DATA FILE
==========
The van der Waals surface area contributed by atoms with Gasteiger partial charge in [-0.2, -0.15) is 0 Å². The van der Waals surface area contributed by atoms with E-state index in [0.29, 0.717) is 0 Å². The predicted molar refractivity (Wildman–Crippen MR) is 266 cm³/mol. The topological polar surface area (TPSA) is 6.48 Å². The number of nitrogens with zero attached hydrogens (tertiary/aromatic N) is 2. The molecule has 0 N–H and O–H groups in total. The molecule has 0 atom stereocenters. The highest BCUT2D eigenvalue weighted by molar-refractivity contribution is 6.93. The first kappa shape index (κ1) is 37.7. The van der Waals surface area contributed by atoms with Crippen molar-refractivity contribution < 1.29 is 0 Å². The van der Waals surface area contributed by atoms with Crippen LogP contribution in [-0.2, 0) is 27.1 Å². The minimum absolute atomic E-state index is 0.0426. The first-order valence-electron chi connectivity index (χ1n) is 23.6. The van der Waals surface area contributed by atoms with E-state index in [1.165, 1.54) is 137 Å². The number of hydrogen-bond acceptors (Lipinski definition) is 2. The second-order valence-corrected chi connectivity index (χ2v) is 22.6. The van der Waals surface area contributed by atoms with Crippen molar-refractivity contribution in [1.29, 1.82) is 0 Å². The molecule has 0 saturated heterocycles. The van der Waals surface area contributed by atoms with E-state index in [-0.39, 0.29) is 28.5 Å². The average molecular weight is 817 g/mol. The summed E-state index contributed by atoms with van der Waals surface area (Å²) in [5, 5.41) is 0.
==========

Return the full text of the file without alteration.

The van der Waals surface area contributed by atoms with Gasteiger partial charge in [-0.2, -0.15) is 0 Å². The van der Waals surface area contributed by atoms with E-state index in [0.29, 0.717) is 0 Å². The predicted molar refractivity (Wildman–Crippen MR) is 266 cm³/mol. The topological polar surface area (TPSA) is 6.48 Å². The number of nitrogens with zero attached hydrogens (tertiary/aromatic N) is 2. The molecule has 0 N–H and O–H groups in total. The molecule has 0 atom stereocenters. The highest BCUT2D eigenvalue weighted by molar-refractivity contribution is 6.93. The first kappa shape index (κ1) is 37.7. The van der Waals surface area contributed by atoms with Crippen molar-refractivity contribution < 1.29 is 0 Å². The van der Waals surface area contributed by atoms with Crippen LogP contribution in [-0.2, 0) is 27.1 Å². The minimum absolute atomic E-state index is 0.0426. The first-order valence-electron chi connectivity index (χ1n) is 23.6. The van der Waals surface area contributed by atoms with E-state index in [1.165, 1.54) is 137 Å². The number of hydrogen-bond acceptors (Lipinski definition) is 2. The second-order valence-corrected chi connectivity index (χ2v) is 22.6. The van der Waals surface area contributed by atoms with Crippen molar-refractivity contribution in [1.29, 1.82) is 0 Å². The molecule has 0 saturated heterocycles. The van der Waals surface area contributed by atoms with E-state index in [-0.39, 0.29) is 28.5 Å². The average molecular weight is 817 g/mol. The summed E-state index contributed by atoms with van der Waals surface area (Å²) in [5, 5.41) is 0.